7,000 small-scale Ugandan farmers to benefit from FAO-China-Uganda South-South Cooperation Project

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Uganda on Thursday hailed its tripartite cooperation with China and the Food and Agriculture Organization of the United Nations (FAO) under the South-South cooperation framework.
David Kasura Kyomukama, permanent secretary of the Ministry of Agriculture, said various poverty alleviation projects have been implemented in rural Uganda.
Kyomukama, while meeting a visiting delegation from the College of International Development and Global Agriculture of China Agricultural University, said through the third phase of the FAO-China-Uganda South-South Cooperation Project, the ministry is collaborating in the value chains of foxtail millet, dairy, hybrid rice, aquaculture and poultry.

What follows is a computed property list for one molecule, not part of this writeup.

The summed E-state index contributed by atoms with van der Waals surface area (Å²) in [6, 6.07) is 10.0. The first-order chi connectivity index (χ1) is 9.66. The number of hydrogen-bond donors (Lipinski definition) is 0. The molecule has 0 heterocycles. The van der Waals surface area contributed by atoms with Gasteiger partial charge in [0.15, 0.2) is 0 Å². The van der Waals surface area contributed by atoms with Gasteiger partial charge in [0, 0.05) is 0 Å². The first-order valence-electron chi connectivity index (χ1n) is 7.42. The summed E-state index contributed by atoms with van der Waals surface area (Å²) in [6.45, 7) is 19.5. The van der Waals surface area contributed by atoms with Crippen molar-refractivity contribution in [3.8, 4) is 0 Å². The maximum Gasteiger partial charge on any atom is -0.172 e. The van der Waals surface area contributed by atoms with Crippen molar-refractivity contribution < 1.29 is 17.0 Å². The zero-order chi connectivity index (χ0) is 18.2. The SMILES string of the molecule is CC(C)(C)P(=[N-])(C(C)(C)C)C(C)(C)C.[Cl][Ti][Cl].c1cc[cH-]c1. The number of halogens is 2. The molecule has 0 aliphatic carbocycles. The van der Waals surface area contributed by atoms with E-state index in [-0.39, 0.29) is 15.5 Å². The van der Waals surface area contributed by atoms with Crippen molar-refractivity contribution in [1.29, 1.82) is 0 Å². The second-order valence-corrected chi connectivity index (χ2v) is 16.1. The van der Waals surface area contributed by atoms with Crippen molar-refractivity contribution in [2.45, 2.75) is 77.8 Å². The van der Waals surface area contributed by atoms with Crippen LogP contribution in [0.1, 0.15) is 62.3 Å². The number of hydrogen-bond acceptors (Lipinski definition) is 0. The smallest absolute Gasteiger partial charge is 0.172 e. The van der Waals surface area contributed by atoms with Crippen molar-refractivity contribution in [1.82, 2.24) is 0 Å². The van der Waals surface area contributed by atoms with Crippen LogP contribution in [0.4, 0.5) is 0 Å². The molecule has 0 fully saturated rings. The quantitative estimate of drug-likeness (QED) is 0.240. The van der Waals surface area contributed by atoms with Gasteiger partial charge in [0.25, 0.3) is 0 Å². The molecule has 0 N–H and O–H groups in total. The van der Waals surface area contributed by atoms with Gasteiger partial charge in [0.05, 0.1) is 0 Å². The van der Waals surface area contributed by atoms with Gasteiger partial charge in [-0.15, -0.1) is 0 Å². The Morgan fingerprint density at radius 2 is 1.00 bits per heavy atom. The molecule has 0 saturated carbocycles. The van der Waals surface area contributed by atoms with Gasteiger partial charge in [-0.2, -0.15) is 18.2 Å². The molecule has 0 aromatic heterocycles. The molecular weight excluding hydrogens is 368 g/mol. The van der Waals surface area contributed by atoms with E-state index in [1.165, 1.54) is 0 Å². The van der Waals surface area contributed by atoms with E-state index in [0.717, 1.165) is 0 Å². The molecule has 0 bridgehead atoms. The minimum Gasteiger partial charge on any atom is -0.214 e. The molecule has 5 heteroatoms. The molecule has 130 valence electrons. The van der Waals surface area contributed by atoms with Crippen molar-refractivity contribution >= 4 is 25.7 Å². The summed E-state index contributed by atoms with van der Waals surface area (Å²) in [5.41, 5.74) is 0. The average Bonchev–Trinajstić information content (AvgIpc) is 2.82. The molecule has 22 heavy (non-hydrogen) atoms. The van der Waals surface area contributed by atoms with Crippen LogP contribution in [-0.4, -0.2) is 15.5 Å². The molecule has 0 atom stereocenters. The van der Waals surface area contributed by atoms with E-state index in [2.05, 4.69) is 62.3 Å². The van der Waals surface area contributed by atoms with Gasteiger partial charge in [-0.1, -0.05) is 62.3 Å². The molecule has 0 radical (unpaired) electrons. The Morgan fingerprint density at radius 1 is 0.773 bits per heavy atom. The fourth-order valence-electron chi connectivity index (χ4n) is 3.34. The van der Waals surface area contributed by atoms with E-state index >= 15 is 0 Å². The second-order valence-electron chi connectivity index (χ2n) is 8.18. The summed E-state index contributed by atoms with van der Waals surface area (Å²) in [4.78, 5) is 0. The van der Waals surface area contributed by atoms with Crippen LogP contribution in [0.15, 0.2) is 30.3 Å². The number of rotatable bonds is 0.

“Through this cooperation, we have picked good lessons from the People’s Republic of China, one of the leading producers of foxtail millet. Foxtail millet can be harvested 80 to 90 days after sowing with an average yield of 1,000 to 1,200 kg per acre,” said the permanent secretary.
Kyomukama said experts from Uganda and the Chinese team are working together to develop at least two value-added products from foxtail millet, establish at least three demonstration sites, and support at least 500 small-scale foxtail millet farmers.
FAO, Uganda and China early this year launched the third phase of the FAO-China-Uganda South-South Cooperation project.
In the new phase, the project will reach more than 9,600 beneficiaries across 20 districts, including about 7,000 small-scale crop farmers of mainly rice and foxtail millet, 1,000 livestock farmers and hundreds of fish farmers in the eastern, western and northern parts of the country.


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